Good govern­ment reigns in the trea­surer’s of­fice

The Saline Courier - - OPINION -

Today, I am go­ing to ask my read­ers to al­low me to have a point of per­sonal priv­i­lege re­gard­ing a good govern­ment ef­fort that has been com­pleted.

Please un­der­stand that I was in­volved in the be­gin­ning of this and there is some per­sonal pride in its com­ple­tion.

A lit­tle his­tory is nec­es­sary to un­der­stand how the dark­est hours in the his­tory of the Arkansas Trea­surer’s Of­fice came to bring about this piece of good govern­ment.

Martha Shoffner, a Demo­crat who served as a lack­lus­ter leg­is­la­tor un­til she be­came term lim­ited, was elected Trea­surer in 2006. She was re-elected to a sec­ond four-year term be­fore her trou­bles sur­faced.

There are seven statewide of­fices created by the Arkansas Con­sti­tu­tional of­fice. They are gover­nor, lieu­tenant gover­nor, at­tor­ney gen­eral, sec­re­tary of state, trea­surer, au­di­tor and land com­mis­sioner.

The Lit­tle Rock news me­dia gen­er­ally fo­cuses its at­ten­tion on gover­nor, lieu­tenant gover­nor, at­tor­ney gen­eral, and sec­re­tary of state. The me­dia gen­er­ally ig­nores what hap­pens in the other of­fices.

On May 18, 2013, the FBI ar­rested Shoffner. She was in­dicted by a fed­eral grand jury, con­victed and sent to fed­eral prison for tak­ing bribes in ex­change for giv­ing state busi­ness to those who should never have been al­lowed to do busi­ness with the state.

Sa­line County’s own Den­nis Milligan, then the Sa­line County Cir­cuit Clerk, ran and was elected as Trea­surer. I worked on his cam­paign and was his chief of staff in that of­fice.

Milligan, the first Repub­li­can Trea­surer since Re­con­struc­tion, ad­vanced some ideas on good govern­ment that were un­heard of in this state.

Rather than al­low the Trea­surer to do busi­ness with any­body he or she wanted — say peo­ple who gave money to a suc­cess­ful can­di­date’s cam­paign — one of his ideas was to in­sti­tute a “blind bid­der” sys­tem.

In this state, the trea­surer han­dles the money that comes in from var­i­ous taxes. He must have what is needed to pay the state’s bills ev­ery day.

While wait­ing on that money to be needed to pay state bills, those funds are in­vested to earn in­ter­est. I’ve heard Milligan say count­less times that ev­ery dol­lar he earns the state in in­ter­est is an­other dol­lar that doesn’t have to come out of tax­pay­ers’ pock­ets.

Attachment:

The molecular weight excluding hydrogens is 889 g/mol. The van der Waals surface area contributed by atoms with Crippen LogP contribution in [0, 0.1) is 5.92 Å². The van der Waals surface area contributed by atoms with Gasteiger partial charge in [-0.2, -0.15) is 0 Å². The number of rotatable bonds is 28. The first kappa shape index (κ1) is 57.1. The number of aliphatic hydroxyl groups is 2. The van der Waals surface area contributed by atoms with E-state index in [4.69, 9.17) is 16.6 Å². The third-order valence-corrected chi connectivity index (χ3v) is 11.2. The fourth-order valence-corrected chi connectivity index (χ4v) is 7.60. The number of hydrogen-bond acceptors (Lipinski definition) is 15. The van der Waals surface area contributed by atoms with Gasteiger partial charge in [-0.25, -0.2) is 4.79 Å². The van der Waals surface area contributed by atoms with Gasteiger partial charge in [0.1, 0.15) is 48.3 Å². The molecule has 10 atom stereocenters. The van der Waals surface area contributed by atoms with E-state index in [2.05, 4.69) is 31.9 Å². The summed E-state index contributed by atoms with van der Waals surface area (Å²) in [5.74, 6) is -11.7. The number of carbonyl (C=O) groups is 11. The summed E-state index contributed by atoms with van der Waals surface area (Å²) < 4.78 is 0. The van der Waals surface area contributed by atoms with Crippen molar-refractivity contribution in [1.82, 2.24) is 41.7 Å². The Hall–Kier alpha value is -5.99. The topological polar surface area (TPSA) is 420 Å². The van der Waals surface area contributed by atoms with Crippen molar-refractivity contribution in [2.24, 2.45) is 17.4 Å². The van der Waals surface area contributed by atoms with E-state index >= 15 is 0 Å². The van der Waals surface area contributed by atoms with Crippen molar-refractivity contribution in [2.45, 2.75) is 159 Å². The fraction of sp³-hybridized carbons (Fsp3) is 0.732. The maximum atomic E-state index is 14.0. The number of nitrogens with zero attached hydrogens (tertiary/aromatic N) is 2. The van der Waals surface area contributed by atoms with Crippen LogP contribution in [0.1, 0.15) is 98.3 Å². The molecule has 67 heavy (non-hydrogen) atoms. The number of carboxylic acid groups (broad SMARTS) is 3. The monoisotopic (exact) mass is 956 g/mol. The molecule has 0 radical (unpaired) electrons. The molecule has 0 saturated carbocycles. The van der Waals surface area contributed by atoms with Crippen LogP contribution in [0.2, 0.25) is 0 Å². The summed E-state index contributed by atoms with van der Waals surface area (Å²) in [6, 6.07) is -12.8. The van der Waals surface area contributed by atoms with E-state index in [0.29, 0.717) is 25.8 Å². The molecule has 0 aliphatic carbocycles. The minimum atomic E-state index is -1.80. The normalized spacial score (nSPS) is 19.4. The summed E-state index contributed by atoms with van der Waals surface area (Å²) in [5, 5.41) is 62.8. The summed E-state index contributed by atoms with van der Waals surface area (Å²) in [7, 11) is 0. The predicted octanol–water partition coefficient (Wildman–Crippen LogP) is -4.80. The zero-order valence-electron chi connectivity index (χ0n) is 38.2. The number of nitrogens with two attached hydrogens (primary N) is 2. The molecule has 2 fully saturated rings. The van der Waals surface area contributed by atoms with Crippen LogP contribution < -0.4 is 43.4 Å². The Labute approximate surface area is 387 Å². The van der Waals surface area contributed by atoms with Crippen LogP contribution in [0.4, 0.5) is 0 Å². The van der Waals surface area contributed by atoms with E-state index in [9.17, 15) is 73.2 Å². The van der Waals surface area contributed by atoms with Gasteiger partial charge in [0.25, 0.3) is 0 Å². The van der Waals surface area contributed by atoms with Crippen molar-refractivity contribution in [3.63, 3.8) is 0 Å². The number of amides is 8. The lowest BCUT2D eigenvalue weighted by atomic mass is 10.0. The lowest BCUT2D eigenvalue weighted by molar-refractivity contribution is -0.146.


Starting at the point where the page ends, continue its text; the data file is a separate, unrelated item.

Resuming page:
Milligan re­cently an­nounced the blind bid­der pro­gram is run­ning and in the first eight months, it had earned the state an ad­di­tional $845,000 in in­ter­est. Re­mem­ber I men­tioned the Lit­tle Rock me­dia doesn’t care what hap­pens in the three less-sexy con­sti­tu­tional of­fices? The Arkansas Demo­crat-gazette de­voted a whop­ping three para­graphs to this good govern­ment story.

The blind bid­der pro­gram is of­fi­cially called the Arkansas Trans­par­ent Treasury Auc­tion (ATTA). IT makes sure there is fair­ness when state banks want to hold cer­tifi­cates of de­posit of state funds.

“Pre­vi­ously, we had to call through lists of banks when we had CDS to place and the process could take up to a full days’ worth of work for our in­vest­ment team. Us­ing the auc­tion plat­form, we’ve re­duced the amount of time it takes to roughly 30 min­utes from start to fin­ish,” Milligan said.

When banks want to com­pete for state busi­ness on CD’S, the fi­nan­cial in­sti­tu­tion has to be cer­ti­fied be­ing on a sound fi­nan­cial foot­ing.

The bid­ding process is avail­able for view­ing on the In­ter­net by the pub­lic. Think of it as like Ebay where an item is up for auc­tion and bid­ders sub­mit bids un­til the time for bid­ding runs out.

It this case, the banks bid­ding for state busi­ness are as­signed a com­puter gen­er­ated num­ber when sub­mit­ting a bid. The pub­lic can see what in­ter­est rate a bid­der is of­fer­ing, but the pub­lic and trea­surer’s of­fice em­ploy­ees don’t know the iden­tity of the bank.

Like on ebay, when bid­ding ends, the bid­der with the high­est rate of re­turn sells the state the CDS. Only af­ter the best bid is ac­cepted does the com­puter re­veal the name of the bank mak­ing the win­ning bid.

Banks re­ceive e-mail no­ti­fi­ca­tion of auc­tion. They can de­cide if they want to par­tic­i­pate in try­ing to get this state busi­ness.

“Be­fore the cre­ation of the ATTA pro­gram, the State Treasury was get­ting a rate of re­turn of be­tween 0.85 to 1.10 per­cent from banks who pur­chased CDS,” Milligan said. “Since the auc­tion pro­gram be­gan, the high­est re­turn we’ve seen with this new pro­gram is 2.93 per­cent, and the low­est was 1.74 per­cent. That is a sig­nif­i­cantly higher re­turn than what we were pre­vi­ously get­ting.”

While CDS are not con­sid­ered one of the bet­ter ways to in­vest money, state law re­quires a cer­tain per­cent­age of state funds be in­vested in CDS.

Good govern­ment reigns in the trea­surer’s of­fice. I’m tak­ing a mo­ment of per­sonal priv­i­lege to ex­press pride in a suc­cess I was in­volved in be­fore my re­tire­ment.

JIM HAR­RIS Con­ser­va­tive Cor­ner

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